The Texas lawsuit describes an agreement between the two giants of the ad duopoly, Google and Facebook, dubbed Jedi Blue. This headed off the threat of an auction called “header bidding” that had worried both of them, as it allowed a publisher to choose a better price. Under the contract Facebook received preferential treatment when bidding in auctions. Srinivasan says the absence of regulation in ad exchange markets, the trading desks that fill the blank white boxes in your browser with adverts is striking.
“Ad exchanges are the highest volume trading platforms in the world – they handle a higher volume of transactions than forex or equities. Google is acting as the seller’s broker. It’s acting as the buyer’s broker. It’s running the exchange.
“It has also traded ahead of orders (‘last look’), which is similar to front running.”
Not everyone agrees this means foul. Aurelien Portuese, author of the book Antitrust Populism and director of antitrust and innovation policy at think tank ITIF, which lists Google as a funder says that “the media portray it as a conspiracy but it’s really a vertical loyalty rebate made possible by Facebook’s buyer power”.
Yet even Portuese agrees that a market maker owning so much privileged information is not ideal, and welcomes transparency moves. “There’s a need to make the market more transparent and have some regulation so we can minimise the advantage of the information you use for yourself and deliver to partners.” It just isn’t evidence, for him, of collusion.
“I’m sceptical there’s evidence of collusion, but remember, there doesn’t have to be,” one Brussels antitrust veteran told us.
The Texas case was amended to include Google’s new architecture for personal data processing, Privacy Sandbox, which rivals fear handicaps third party competitors by increasing control over tracking and sign-ins. It’s a case UK competition watchdogs are investigating. Apple has been happy to help Google by speeding up the obsolescence of third-party tracking cookies in Safari – the lawsuit details an Apple employee stating that “our vision is that we work as if we are one company”.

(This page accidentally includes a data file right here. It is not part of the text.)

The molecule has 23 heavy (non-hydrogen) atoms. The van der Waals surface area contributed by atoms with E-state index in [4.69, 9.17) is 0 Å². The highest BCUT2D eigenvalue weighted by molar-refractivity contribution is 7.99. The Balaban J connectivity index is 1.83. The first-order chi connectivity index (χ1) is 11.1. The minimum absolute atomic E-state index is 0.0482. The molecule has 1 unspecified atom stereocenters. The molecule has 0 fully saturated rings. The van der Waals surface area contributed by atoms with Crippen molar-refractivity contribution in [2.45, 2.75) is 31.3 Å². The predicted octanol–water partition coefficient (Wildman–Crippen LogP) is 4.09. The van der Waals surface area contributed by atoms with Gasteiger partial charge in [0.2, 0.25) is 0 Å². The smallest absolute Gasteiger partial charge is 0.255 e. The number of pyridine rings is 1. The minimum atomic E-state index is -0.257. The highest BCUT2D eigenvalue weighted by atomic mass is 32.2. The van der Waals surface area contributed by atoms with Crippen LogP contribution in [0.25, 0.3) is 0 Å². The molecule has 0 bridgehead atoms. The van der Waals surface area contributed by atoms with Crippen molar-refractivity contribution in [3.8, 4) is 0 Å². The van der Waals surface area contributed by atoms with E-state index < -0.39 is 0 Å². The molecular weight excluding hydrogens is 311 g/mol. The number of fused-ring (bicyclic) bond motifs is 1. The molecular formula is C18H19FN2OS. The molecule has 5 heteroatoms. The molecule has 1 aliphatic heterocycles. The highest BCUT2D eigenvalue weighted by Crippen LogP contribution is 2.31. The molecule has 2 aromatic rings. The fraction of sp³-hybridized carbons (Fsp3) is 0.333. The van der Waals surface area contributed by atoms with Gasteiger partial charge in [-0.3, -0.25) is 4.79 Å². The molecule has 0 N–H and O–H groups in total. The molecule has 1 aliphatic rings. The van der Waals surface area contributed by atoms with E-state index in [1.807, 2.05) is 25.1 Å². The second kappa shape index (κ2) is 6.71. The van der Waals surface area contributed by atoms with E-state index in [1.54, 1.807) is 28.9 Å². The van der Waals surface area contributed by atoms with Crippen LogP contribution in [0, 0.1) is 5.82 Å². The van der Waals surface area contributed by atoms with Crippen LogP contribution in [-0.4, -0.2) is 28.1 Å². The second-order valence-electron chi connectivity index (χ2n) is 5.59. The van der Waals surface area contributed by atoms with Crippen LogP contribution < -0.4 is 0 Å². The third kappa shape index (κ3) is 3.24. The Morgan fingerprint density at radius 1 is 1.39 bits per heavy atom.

Searching for answers
Regulators are also examining the extraordinary payments that Google pays the iPhone maker to be the default search engine on iOS.
When asked for comment on the Texas disclosures Apple pointed to a 2018 interview in which its chief executive Tim Cook said “I think their [Google’s] search engine is the best”.
The European Commission has been looking at each of the incumbents’ dominance over app stores. Both take a 30pc cut of revenue from small developers.
The collusion accusation is incendiary because it goes to the heart of business culture.
Think tank Open Markets Institute’s executive chairman, Barry Lynn, rejects the theory that Obama felt he owed Schmidt’s data wizards anything. If anything, Google was pushing at an open door. “Google were new and what was cool, what was clean and what was great in the world. They were supposedly the best and the brightest – and Obama was a sucker for that.”
For Srinivasan, the United States’ Government’s generosity to Google weakens its moral authority on the world stage.
“Securities regulators from over a hundred countries cooperate through IOSCO to develop rules for fair trading in exchange markets,” she says. “What does it mean to apply one set of rules to equities or even crypto exchanges, but a different set to ad exchanges?”
Andrew Orlowski is research director of Think of X.